Characterization of normal human lung lymphocytes and interleukin-2-induced lung T cell lines.

S. Becker, D. T. Harris, H. S. Koren

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20 Scopus citations


Lymphocytes from the lower respiratory tract were obtained by bronchoalveolar lavage of healthy, non-smoking individuals. Various monoclonal antibodies characterizing activated T cells, helper-inducer and suppressor-inducer T cell subsets, and naive versus memory cells were used to define the phenotype of these lymphocytes. The highly variable CD4/CD8 ratio (0.3 to 6.6; mean = 2.1) and the large proportion of the T cells expressing HLA-DR (9 to 38%; mean = 21%) suggested that the T cells were recently activated by antigens selectively stimulating either helper or cytotoxic/suppressor T cell function. Indeed, the CD45RA antigen, a marker characteristic of suppressor-inducer T cells when coexpressed with CD4, and naive T cells in general, was absent from T cells in most preparations (0 to 17%; mean = 5%), while the CD45RO antigen, a marker of memory cells and immature thymocytes, was present on 68 to 100% of all lung T cells. The majority (greater than 70%) of the CD4+ helper T cells was CD45RO+ CD45RA-, a phenotype found on T cells that provide help for B cell immunoglobulin synthesis. Lung T cells proliferated poorly in response to phytohemagglutinin and concanavalin A but did respond to activation with low concentrations of anti-CD3 mAb (2 to 25 ng/ml) and to interleukin-2 (IL-2) alone to similar extent as did autologous peripheral blood lymphocytes.(ABSTRACT TRUNCATED AT 250 WORDS)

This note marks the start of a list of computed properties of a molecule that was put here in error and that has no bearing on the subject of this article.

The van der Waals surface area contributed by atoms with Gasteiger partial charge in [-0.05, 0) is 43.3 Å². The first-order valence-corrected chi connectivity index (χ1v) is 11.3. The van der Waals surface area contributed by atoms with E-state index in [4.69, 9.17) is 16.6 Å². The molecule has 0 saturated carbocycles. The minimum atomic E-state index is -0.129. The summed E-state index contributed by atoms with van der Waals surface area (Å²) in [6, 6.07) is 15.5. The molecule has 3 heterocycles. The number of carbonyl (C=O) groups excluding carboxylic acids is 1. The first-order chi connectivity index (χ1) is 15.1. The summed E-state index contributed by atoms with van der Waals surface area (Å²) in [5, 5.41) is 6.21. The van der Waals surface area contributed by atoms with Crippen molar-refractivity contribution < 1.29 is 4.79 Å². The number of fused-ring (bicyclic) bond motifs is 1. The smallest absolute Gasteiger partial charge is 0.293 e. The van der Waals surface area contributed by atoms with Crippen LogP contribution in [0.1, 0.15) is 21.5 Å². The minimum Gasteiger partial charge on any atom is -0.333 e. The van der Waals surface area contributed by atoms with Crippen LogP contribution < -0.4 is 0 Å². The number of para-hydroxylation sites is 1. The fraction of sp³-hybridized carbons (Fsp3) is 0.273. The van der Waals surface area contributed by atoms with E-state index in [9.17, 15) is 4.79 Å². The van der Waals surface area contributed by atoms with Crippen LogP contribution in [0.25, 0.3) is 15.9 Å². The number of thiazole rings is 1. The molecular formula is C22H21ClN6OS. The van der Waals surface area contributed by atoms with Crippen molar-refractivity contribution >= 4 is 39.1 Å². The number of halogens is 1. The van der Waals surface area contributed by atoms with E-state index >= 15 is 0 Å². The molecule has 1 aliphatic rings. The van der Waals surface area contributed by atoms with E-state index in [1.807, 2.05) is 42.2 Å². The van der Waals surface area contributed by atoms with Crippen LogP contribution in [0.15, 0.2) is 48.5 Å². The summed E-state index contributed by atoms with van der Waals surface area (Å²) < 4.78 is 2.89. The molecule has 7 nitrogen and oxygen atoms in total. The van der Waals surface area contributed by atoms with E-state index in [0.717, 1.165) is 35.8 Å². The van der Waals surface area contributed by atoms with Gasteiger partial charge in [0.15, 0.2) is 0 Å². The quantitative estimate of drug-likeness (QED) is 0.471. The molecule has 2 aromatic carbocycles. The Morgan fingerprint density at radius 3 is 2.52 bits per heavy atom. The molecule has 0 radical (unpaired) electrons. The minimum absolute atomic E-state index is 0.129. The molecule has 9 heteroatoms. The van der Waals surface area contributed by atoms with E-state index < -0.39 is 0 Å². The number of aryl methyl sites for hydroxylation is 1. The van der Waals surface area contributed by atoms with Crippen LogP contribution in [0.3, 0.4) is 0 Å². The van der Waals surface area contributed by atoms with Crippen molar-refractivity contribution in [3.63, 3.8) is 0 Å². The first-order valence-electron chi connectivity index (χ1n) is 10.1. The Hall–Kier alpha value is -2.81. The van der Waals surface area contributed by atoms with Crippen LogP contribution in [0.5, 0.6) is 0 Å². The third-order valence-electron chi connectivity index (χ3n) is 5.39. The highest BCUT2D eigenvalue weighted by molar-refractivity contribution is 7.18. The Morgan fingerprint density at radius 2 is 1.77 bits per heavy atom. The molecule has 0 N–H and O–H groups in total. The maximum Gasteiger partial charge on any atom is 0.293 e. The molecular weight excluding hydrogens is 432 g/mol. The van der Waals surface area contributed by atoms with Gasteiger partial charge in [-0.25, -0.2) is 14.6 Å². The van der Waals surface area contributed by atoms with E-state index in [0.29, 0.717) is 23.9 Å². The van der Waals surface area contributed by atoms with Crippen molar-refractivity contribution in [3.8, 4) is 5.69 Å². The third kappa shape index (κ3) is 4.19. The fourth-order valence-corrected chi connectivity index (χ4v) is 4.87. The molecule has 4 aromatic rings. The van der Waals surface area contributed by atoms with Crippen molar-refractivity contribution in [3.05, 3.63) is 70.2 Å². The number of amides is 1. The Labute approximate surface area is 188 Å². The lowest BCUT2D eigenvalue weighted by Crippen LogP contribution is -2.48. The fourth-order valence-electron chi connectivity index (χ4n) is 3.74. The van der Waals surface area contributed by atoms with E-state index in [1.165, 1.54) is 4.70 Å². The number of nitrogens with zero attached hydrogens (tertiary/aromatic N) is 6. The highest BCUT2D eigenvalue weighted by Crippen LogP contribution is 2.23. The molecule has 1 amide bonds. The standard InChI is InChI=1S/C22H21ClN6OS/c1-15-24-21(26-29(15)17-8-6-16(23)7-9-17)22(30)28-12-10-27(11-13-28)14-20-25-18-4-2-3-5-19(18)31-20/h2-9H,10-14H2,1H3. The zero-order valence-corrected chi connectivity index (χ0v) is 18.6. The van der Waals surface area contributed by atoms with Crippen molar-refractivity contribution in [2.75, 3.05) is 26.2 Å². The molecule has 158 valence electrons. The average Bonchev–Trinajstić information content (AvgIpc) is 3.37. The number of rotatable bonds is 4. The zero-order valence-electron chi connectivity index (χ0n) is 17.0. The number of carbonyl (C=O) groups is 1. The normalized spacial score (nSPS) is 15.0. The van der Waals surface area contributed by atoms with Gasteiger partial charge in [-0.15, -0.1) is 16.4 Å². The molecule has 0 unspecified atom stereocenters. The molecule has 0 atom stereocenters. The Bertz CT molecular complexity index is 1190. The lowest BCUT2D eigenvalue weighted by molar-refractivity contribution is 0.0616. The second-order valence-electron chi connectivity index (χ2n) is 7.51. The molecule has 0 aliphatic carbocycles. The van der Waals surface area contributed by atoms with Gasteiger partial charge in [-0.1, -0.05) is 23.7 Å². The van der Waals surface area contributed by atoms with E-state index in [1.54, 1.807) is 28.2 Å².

Original languageEnglish (US)
Pages (from-to)441-448
Number of pages8
JournalAmerican journal of respiratory cell and molecular biology
Issue number5
StatePublished - Nov 1990

ASJC Scopus subject areas

  • Molecular Biology
  • Pulmonary and Respiratory Medicine
  • Clinical Biochemistry
  • Cell Biology


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